Wind River: Snowy noir on a Native American reservation

A strong sense of place elevates this procedural above the norm

Jeremy Renner and Gil Birmingham in Wind River

Film Title: Wind River

Director: Taylor Sheridan

Starring: Jeremy Renner, Elizabeth Olsen, Gil Birmingham, Jon Bernthal, Julia Jones, Kelsey Chow, Graham Greene, Kelsey Asbille

Genre: Crime

Running Time: 107 min

Thu, Sep 7, 2017, 08:00

   

Taylor Sheridan’s script credits include last year’s hit neo-western Hell and High Water. Squint through the snowscapes by director of photography Ben Richardson and this procedural could be High Water’s wintry cousin.

Like many similarly snowy Scandi-crime sagas, Wind River begins with the corpse of a young woman. Natalie (Kelsey Asbille) has been raped and has run a considerable distance on her badly frostbitten feet before succumbing to pulmonary haemorrhage caused by rapid inhalation of sub-zero air. That is the very specific opinion of Cory Lambert (Jeremy Renner) the US Fish and Wildlife Service agent who discovers the body while out tracking a family of mountain lions. His quick medical appraisal impresses Jane Banner (Elizabeth Olsen), a young FBI rookie who arrives on the scene, ill-prepared for both the weather and a murder investigation. “See what they sent us?” scoffs the local tribal sheriff, Ben (Graham Greene).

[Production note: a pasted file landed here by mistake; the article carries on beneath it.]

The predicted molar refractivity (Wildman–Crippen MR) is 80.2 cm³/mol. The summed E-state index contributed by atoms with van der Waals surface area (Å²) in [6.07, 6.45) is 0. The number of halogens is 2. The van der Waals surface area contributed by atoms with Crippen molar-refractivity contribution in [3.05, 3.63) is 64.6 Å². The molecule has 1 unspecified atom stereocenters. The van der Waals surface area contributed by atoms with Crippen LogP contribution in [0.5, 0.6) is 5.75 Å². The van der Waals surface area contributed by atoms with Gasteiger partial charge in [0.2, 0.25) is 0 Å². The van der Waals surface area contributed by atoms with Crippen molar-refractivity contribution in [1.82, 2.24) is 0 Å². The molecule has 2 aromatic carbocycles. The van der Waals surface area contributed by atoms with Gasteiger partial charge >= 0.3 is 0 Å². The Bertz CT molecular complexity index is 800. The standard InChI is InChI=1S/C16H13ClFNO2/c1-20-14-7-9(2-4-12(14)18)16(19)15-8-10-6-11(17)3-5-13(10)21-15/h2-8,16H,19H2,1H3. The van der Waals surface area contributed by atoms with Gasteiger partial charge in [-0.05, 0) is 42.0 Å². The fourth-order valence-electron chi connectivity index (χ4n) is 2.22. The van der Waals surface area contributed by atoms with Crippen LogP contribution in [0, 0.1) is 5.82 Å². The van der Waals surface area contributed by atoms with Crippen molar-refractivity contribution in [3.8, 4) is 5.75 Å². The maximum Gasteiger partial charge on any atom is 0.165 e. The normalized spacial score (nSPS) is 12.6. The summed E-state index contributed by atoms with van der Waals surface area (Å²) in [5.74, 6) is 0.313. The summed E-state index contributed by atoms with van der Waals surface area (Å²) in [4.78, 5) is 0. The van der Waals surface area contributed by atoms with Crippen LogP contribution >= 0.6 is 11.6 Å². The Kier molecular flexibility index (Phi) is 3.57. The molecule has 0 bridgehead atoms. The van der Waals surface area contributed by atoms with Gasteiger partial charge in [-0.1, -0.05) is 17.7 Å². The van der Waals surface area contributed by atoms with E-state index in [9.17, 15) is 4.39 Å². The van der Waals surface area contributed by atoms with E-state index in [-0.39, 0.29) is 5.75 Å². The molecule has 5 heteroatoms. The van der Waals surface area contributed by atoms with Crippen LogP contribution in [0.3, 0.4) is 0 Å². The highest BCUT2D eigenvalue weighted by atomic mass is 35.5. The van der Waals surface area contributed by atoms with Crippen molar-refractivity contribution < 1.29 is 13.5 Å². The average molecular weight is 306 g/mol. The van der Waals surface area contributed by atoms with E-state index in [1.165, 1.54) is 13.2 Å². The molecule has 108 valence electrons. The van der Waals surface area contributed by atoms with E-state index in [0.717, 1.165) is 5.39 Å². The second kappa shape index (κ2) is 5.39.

So far, so Nordic noir. But Wind River’s strong sense of place differentiates the film from the rest of the genre. The rundown reservation of the title, a place of “snow and silence”, is defined by socio-economic deprivation, drug abuse and violence. The murder victim, it transpires, is not the only young woman to meet an untimely end in this far-flung, at-risk community. With limited resources, Cory, Jane, Ben and several troopers are working against the clock. “This isn’t the land of back-up, Jane,” explains Ben. “This is the land of ‘You’re on your own’.”    

Nick Cave and Warren Ellis’s score is as sparse as the frozen horizons

Weary, resilient locals trade in dark, cynical humour: one elder drily predicts a future wherein “the world starts eating their golden retrievers”. Nick Cave and Warren Ellis’s score is as sparse as the frozen horizons.

It’s unfortunate that the heroics fall to Jeremy Renner. The actor, in his defence, has never been better, but a genuine Native American ought to have been cast in a role that entails reference to “my people” and “my family” (The get-out clause: Cory was formerly married to a native American).

The screenplay can sound a little too much like the rejigged draft of a novel or play (Jon Bernthal, on excellent form, turns up to deliver what can only be described as a soliloquy). The female characters need some work: Olsen, in particular, is given comparatively little to do. It’s a compelling procedural, nonetheless.